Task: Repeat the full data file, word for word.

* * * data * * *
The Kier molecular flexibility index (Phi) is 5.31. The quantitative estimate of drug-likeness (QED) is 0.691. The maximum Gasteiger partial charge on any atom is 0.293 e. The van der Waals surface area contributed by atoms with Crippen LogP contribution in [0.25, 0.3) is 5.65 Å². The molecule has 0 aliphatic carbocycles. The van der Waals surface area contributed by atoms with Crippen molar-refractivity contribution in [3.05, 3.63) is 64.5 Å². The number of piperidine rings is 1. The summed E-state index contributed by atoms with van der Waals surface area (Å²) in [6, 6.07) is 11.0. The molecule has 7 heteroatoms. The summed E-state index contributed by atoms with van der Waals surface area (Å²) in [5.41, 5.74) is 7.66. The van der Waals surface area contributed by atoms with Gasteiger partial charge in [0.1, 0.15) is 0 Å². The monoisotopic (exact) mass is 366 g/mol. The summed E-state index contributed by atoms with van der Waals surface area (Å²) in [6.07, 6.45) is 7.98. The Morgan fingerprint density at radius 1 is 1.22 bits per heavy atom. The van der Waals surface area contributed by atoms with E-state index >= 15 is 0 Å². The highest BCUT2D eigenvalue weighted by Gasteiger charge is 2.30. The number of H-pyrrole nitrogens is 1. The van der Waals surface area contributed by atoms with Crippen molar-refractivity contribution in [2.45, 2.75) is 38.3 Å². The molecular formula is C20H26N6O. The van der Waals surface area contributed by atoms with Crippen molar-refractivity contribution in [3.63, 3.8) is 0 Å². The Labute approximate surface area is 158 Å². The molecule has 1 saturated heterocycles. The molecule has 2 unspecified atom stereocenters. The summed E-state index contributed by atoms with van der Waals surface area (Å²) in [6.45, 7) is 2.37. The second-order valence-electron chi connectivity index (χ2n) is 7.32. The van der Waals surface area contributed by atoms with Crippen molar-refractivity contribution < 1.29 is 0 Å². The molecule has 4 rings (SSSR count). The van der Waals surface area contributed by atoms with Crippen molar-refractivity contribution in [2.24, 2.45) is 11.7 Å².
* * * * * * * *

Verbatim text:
The Kier molecular flexibility index (Phi) is 5.31. The quantitative estimate of drug-likeness (QED) is 0.691. The maximum Gasteiger partial charge on any atom is 0.293 e. The van der Waals surface area contributed by atoms with Crippen LogP contribution in [0.25, 0.3) is 5.65 Å². The molecule has 0 aliphatic carbocycles. The van der Waals surface area contributed by atoms with Crippen molar-refractivity contribution in [3.05, 3.63) is 64.5 Å². The number of piperidine rings is 1. The summed E-state index contributed by atoms with van der Waals surface area (Å²) in [6, 6.07) is 11.0. The molecule has 7 heteroatoms. The summed E-state index contributed by atoms with van der Waals surface area (Å²) in [5.41, 5.74) is 7.66. The van der Waals surface area contributed by atoms with Gasteiger partial charge in [0.1, 0.15) is 0 Å². The monoisotopic (exact) mass is 366 g/mol. The summed E-state index contributed by atoms with van der Waals surface area (Å²) in [6.07, 6.45) is 7.98. The Morgan fingerprint density at radius 1 is 1.22 bits per heavy atom. The van der Waals surface area contributed by atoms with E-state index >= 15 is 0 Å². The highest BCUT2D eigenvalue weighted by Gasteiger charge is 2.30. The number of H-pyrrole nitrogens is 1. The van der Waals surface area contributed by atoms with Crippen molar-refractivity contribution in [2.45, 2.75) is 38.3 Å². The molecular formula is C20H26N6O. The van der Waals surface area contributed by atoms with Crippen molar-refractivity contribution in [3.63, 3.8) is 0 Å². The Labute approximate surface area is 158 Å². The molecule has 1 saturated heterocycles. The molecule has 2 unspecified atom stereocenters. The summed E-state index contributed by atoms with van der Waals surface area (Å²) in [6.45, 7) is 2.37. The second-order valence-electron chi connectivity index (χ2n) is 7.32. The van der Waals surface area contributed by atoms with Crippen molar-refractivity contribution < 1.29 is 0 Å². The molecule has 4 rings (SSSR count). The van der Waals surface area contributed by atoms with Crippen molar-refractivity contribution in [2.24, 2.45) is 11.7 Å².